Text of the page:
Ledecky sha ers record to give US first Rio gold
“PURE happiness” radiated from Katie Ledecky as the 19-year-old US freestyle phenom gazed at the scoreboard and contemplated her latest feat: a 400m Olympic gold in worldrecord time.
Ledecky, targeting a rare 200m, 400m and 800m Olympic freestyle treble – surged to the wall in 3min 56.46 seconds, smashing her own world record of 3:58.37 set in the Gold Coast, Queensland in 2014.
“To see 3:56 feels really good,” said Ledecky, who now owns the six fastest times ever in the event, and is one of only two women even to break four minutes.
Italy’s Federica Pellegrini did it twice, in the era of the now-banned supersuits.
Ledecky, who has continued to rise since her surprise win in the 800m freestyle as a 15-year-old at the London 2012 Games, has now broken 12 world records.
On Sunday, she covered the last 50m in a blazing 28.92sec, leaving Jazz Carlin of Great Britain to collect silver in 4:01.23 – 4.77 seconds adrift. American Leah Smith took bronze with 4:01.92.
“I just let it all out,” said Ledecky, who came within a whisker of the world mark in the afternoon heats, clocking 3:58.71 – the second-fastest ever until her gold medal swim.
“It felt pretty identical to this morning, with a little more pop on the back half,” she said. “It just felt great.”
Smith, who was thrilled to finish less than two seconds behind Ledecky in the 400m free at the US trials, said she knew Ledecky was primed for something big.
“I’ve been training with her for the past month,” Smith said. “So I knew it was coming. It was only a matter of how fast she was going to go.”
Ledecky also competed in the 200m free last night, but results were not available at press time. She’ll try to finish out the demanding treble with the 800m free on August 12.
She could become the first woman since Debbie Meyer in Mexico City in 1968 to sweep the 200m, 400m and 800m free at the Games, and will be a contender with the US team in the 4x200m free.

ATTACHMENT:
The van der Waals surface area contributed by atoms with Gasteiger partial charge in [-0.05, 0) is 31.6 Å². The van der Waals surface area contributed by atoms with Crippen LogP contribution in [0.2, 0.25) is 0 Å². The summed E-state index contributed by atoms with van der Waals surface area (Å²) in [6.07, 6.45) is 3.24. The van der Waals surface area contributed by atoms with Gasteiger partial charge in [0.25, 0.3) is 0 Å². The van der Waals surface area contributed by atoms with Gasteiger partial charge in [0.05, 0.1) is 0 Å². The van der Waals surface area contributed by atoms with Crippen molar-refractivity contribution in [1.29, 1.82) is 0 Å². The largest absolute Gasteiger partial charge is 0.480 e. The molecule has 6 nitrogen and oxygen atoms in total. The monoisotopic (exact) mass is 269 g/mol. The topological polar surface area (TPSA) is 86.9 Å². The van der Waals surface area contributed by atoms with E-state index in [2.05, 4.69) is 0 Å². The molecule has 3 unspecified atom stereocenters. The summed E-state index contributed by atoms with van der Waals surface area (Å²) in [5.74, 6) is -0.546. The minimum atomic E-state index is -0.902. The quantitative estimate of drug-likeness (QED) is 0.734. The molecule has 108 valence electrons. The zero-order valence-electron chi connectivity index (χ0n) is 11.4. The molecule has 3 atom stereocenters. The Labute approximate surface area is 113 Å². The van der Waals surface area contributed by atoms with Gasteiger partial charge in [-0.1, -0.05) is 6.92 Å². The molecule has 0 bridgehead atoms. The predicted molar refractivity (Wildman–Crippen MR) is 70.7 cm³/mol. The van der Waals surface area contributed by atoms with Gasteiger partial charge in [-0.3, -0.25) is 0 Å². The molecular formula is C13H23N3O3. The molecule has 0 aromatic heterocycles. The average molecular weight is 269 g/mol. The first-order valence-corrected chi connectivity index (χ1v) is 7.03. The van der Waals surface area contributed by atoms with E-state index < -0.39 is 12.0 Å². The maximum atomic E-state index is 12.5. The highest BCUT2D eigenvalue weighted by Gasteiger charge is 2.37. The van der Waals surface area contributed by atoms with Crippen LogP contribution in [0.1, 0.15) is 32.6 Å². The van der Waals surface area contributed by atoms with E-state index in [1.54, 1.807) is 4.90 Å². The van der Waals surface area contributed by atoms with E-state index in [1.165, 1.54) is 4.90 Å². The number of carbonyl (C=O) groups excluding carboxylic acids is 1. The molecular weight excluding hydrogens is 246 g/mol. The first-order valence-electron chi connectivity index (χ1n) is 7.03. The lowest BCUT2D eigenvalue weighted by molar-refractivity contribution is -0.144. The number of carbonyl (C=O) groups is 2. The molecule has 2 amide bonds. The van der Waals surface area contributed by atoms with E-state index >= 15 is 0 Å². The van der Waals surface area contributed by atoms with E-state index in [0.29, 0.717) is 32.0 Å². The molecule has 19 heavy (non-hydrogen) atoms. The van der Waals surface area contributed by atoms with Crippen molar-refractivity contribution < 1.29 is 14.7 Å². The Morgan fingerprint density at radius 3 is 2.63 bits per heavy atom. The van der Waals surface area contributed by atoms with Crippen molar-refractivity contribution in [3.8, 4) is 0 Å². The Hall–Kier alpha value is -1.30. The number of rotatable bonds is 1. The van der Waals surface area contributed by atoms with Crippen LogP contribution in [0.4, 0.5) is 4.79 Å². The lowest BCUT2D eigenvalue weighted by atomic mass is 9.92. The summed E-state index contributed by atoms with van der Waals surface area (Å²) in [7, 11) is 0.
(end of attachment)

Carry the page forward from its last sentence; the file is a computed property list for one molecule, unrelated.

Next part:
If Ledecky wins her remaining events, she’ll become just the third US woman to win four gold medals in a single Olympics, after Amy Van Dyken in 1996 and Missy Franklin in 2012.
Ledecky also anchored the 4x100 free team that set a US record and earned silver behind Australia on August 6. – AT his fifth, and supposedly final Olympics, Michael Phelps finally let his guard down, sobbing along with his teammates after collecting his 19th gold medal by helping the United States win the men’s 4x100m freestyle relay in Rio.
With his infant son Boomer and fiancee Nicole Johnson watching from the stands, Phelps, the greatest Olympian of all time, began to weep after two of his teammates, Ryan Held and Caeleb Dressel, started to bawl.
“They were making us cry,” Phelps said. “The younger guys started crying, I started crying.”
Already far-and-away the most decorated Olympian of all time, the 31-year-old Phelps showed that he had lost none of his speed or killer instincts after coming out of a brief retirement to provide Team USA with its first win in the event since Beijing, narrowly holding off France and Australia.
“It was crazy. I was standing on the block while Caeleb was coming in and I honestly thought my heart was going to explode out of my chest,” said Phelps, who clocked 47.12 seconds on the second leg to give the US swimmers a lead they never relinquished.
“Having the amount of excitement, cheering that was in the stands tonight during that race – I don’t know if I’ve heard anything like it,” Phelps said.
“We wanted that race back so badly,” he added. “My last 400 free relay ever – it feels damn good to get a win.”
Nathan Adrian, the 100m individual winner in London four years ago, swam the anchor leg in a sizzling 46.97, the fastest split of the race, to earn his fourth career gold medal over three Olympics.
“I love a little emotion, I had to fight back some tears myself. That’s the one you grow up as a kid, a young swimmer dreaming about it,” Adrian said.
Winning the relay had become a matter of national pride for the Americans after they were beaten in London in 2012, and failed to make the final at last year’s world championships in Russia.
‘I honestly thought my heart was going to explode out of my chest.’
US Olympic swimmer
Nothing was left to chance, with the team even calling in four-time NBA champion Tony Parker to talk with the swimmers during one of their final training camps.
“We actually had Tony Parker come in … when we were in training camp, and he says it best: The second championship is the one that’s the hardest and the one you appreciate the most.”
USA’s Katie Ledecky (centre) poses on the podium with silver medallist Jazz Carlin of the United Kingdom (right) and bronze medallist Leah Smith of the USA after the women’s 400m freestyle final on August 7.